An eventful year finally winds down as we all look forward to a fresh start in 2017. Congratulations to all the Women Who Submit members who have had work published in 2016 and to those who sent their work into the world in December.
From Tisha Marie Reichle‘s “An Argument Against Old Cheese” in Ghost Town:
“What did you do to your hair?” Mother exclaimed, sorry she’d sent Beth to the neighborhood salon alone. “What about your graduation pictures?”
Beth fingered the brightly colored stripes that corrupted her freshly-cropped, light-brown hair. “That’s why I did it! The green and orange match the Ducks!” She was ecstatic about leaving her isolated desert home for the lush consciousness of Oregon in August. Until then, she had other problems to worry about. She kissed her mother on the cheek and ran out the door.
From Diane Sherlock‘s “It Seems Like Any Other Night” in Drunk Monkeys:
The life-long feeling that everyone else is in on a secret except me is gone. I’m having dinner with my new-found cousin, Tamara, at Lucky’s Tavern on Hollywood Blvd. We sit at one of the black tables by a large red sculpted wall with cream lights overhead. Over juicy medium rare Kobe burgers with brie and bacon, plus sweet potato fries, I tell her what I finally put together at my therapist’s office a few hours earlier.
From Lauren Eggert-Crowe‘s “Keep Walking” at Angels Flight Literary West:
Admitting this makes me feel like I’ve failed all my feminist foremothers. I’ve had a lifetime of faltering. If I have a crush on you, come at me with your best bullshit and I will absorb it gracefully. Violate my boundaries, and I will retroactively redraw them, because I desperately want to believe the best in you. Haughty as I am, my superiority crumbles when validation is on the line.
Also from Lauren, “I Came Back Out of Boredom” at Ghost Proposal:
If someone wants me
out with them in the bright
possibilities I will yes.
When I’m not working
I drop ice cubes in my orchids and try not to
stare at the flat flicker of other people’s
From “When You Find the Book to Inspire You” by Leilani Squire at BooksCover2Cover:
Justice Sotomayor’s story is an inspiration for me, and I hope for other women. Her memoir is a testament to how determination, tenacity, and never letting go of the dream that we hold close can come true. In our society, girls and women are often told they can’t do “a man’s job”; they shouldn’t try to aspire to the Presidency of the United States; and they can’t have a family and a career at the same time. This memoir shines a light on what’s possible, and hidden inside her story is a map showing a way to accomplish one’s dream—even the most unlikely and impossible dream.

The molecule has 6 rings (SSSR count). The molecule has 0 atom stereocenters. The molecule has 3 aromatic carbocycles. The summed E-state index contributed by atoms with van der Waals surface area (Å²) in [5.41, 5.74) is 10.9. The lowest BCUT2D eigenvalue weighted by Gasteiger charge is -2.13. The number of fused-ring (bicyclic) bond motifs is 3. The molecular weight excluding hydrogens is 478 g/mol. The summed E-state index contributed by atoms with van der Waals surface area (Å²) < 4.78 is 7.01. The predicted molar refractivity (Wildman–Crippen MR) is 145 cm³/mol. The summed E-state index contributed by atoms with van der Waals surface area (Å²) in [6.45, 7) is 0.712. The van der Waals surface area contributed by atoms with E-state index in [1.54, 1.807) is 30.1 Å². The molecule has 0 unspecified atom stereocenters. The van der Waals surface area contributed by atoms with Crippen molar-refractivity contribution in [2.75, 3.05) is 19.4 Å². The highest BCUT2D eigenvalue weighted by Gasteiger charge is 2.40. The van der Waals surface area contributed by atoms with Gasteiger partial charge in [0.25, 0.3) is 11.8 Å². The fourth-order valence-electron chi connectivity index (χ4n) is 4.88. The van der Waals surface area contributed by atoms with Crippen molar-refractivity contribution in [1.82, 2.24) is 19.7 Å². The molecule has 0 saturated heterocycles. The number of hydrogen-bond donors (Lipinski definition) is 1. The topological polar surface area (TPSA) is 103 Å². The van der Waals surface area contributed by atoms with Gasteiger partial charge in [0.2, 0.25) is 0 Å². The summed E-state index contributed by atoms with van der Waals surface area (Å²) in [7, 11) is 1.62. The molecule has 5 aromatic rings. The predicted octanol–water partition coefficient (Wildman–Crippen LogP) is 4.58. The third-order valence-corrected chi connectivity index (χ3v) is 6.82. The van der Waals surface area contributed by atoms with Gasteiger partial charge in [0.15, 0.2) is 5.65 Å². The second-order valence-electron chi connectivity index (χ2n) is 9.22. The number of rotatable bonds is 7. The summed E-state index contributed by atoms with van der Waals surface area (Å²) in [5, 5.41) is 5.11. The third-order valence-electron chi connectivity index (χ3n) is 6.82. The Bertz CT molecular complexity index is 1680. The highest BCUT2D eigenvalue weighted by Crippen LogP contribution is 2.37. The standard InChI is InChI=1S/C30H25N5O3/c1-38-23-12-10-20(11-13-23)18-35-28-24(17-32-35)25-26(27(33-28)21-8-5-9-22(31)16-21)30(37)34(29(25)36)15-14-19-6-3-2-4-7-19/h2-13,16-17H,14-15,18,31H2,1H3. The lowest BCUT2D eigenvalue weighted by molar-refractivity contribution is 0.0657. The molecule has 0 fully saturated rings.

Also from Leilani, “Loving Day,” also at BooksCover2Cover:
I love the voice of Mat Johnson. It is the kind of voice I, as a writer, envy. How can he mix street language with elegant English? How can the humor pop out at me when I’m deeply involved in the inner turmoil and the multiple existential crises of Warren Duffy, the main character? How can a writer weave together such diverse themes as racial prejudice, parental demands, lost identity, economic suppression, and artistic impotence so successfully? As I read Warren Duffy’s journey, I had the sense I was reading about the life of the author cloaked inside this novel. I have only admiration for Mr. Johnson’s bravery to write such a compelling and universal story.
From “What Not to Wear (and Other Things No One Tells You When You’re a First Generation College Graduate)” by Soraya Membreno at Catapult:
I do not own any soft, pretty, white dresses. I probably never will. Every time I spot one, all I can think is, That could have been The Dress.
From Alana Saltz‘s “Why I Can’t Stop Picking My Skin” at Bustle:
I struggle with a condition called dermatillomania. It’s a body-focused repetitive behavior (or BFRB) that causes me to inadvertently pick at my skin, sometimes for hours at a time, often without any awareness that I’m doing it. My compulsion is focused on my face, but I also pick on my scalp, neck, and chest. Whenever I tell people about my picking, they almost always say the same thing: “Why don’t you just stop?”
From “Camp Rockey” by Jill Weiss Ippolito at The Yoga Diaries:
Camp Rockey is a Boy’s Correctional Facility located in San Dimas, up in the mountains across from a Girls’ Group Home we had taught at a couple months prior. I was told “it’s not that far” from Pasadena on a good day. Neil was a matter-of-fact Program Director who sought us out after hearing about UpRising Yoga, a program I started which brings yoga to juvenile hall and at-risk communities, where people cannot easily get to a class, let alone pay for one.
From “A Corrido for Macondo” by Xochitl-Julisa Bermejo at Lunch Ticket:
1. There was a table.
Around the table, there were women and men and people who entered rooms holding their hearts in their hands. Around the table, people sat and they brought with them stories or words that would make stories, parts of little poems, thorns, and parts of their hands that would tremble with the long limbs of sentences or syllables that would grow into lilts. It was a table where so many things began.
Congratulations to Desiree Zamorano whose essay, “Two Days Later,” was published in PEN USA’s Only Light Can Do That: 100 Post-Election Poems, Stories, & Essays.